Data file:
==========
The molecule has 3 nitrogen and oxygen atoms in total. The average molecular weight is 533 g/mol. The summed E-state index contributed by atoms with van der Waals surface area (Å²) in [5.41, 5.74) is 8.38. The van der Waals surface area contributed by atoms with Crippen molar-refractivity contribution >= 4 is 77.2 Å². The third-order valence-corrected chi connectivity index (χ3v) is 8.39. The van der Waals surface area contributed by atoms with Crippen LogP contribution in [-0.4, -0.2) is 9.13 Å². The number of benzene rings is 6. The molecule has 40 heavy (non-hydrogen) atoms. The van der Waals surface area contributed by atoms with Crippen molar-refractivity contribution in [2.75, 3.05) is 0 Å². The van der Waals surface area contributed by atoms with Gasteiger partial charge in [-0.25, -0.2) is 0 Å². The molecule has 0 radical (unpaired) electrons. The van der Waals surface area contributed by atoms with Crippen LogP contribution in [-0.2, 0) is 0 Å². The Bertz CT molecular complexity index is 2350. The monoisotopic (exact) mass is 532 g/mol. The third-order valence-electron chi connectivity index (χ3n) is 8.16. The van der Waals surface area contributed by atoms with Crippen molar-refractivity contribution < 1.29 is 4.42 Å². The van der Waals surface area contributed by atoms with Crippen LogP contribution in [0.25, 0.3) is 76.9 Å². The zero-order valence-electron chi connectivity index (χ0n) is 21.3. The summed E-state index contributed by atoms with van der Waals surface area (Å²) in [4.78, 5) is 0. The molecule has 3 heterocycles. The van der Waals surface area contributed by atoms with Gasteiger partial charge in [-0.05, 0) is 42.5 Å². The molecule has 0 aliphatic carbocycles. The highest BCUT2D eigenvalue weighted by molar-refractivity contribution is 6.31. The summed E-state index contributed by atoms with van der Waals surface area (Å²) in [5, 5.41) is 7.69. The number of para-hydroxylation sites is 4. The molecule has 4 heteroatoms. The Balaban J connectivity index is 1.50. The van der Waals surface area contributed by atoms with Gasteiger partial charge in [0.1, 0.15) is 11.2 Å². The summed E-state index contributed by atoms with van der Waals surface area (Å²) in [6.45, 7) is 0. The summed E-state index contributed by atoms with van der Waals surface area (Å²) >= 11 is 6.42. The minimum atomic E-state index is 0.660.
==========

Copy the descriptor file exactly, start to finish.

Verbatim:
The molecule has 3 nitrogen and oxygen atoms in total. The average molecular weight is 533 g/mol. The summed E-state index contributed by atoms with van der Waals surface area (Å²) in [5.41, 5.74) is 8.38. The van der Waals surface area contributed by atoms with Crippen molar-refractivity contribution >= 4 is 77.2 Å². The third-order valence-corrected chi connectivity index (χ3v) is 8.39. The van der Waals surface area contributed by atoms with Crippen LogP contribution in [-0.4, -0.2) is 9.13 Å². The number of benzene rings is 6. The molecule has 40 heavy (non-hydrogen) atoms. The van der Waals surface area contributed by atoms with Crippen molar-refractivity contribution in [2.75, 3.05) is 0 Å². The van der Waals surface area contributed by atoms with Gasteiger partial charge in [-0.25, -0.2) is 0 Å². The molecule has 0 radical (unpaired) electrons. The van der Waals surface area contributed by atoms with Crippen LogP contribution in [-0.2, 0) is 0 Å². The Bertz CT molecular complexity index is 2350. The monoisotopic (exact) mass is 532 g/mol. The third-order valence-electron chi connectivity index (χ3n) is 8.16. The van der Waals surface area contributed by atoms with Crippen molar-refractivity contribution < 1.29 is 4.42 Å². The van der Waals surface area contributed by atoms with Crippen LogP contribution in [0.25, 0.3) is 76.9 Å². The zero-order valence-electron chi connectivity index (χ0n) is 21.3. The summed E-state index contributed by atoms with van der Waals surface area (Å²) in [4.78, 5) is 0. The molecule has 3 heterocycles. The van der Waals surface area contributed by atoms with Gasteiger partial charge in [-0.05, 0) is 42.5 Å². The molecule has 0 aliphatic carbocycles. The highest BCUT2D eigenvalue weighted by molar-refractivity contribution is 6.31. The summed E-state index contributed by atoms with van der Waals surface area (Å²) in [5, 5.41) is 7.69. The number of para-hydroxylation sites is 4. The molecule has 4 heteroatoms. The Balaban J connectivity index is 1.50. The van der Waals surface area contributed by atoms with Gasteiger partial charge in [0.1, 0.15) is 11.2 Å². The summed E-state index contributed by atoms with van der Waals surface area (Å²) in [6.45, 7) is 0. The summed E-state index contributed by atoms with van der Waals surface area (Å²) >= 11 is 6.42. The minimum atomic E-state index is 0.660.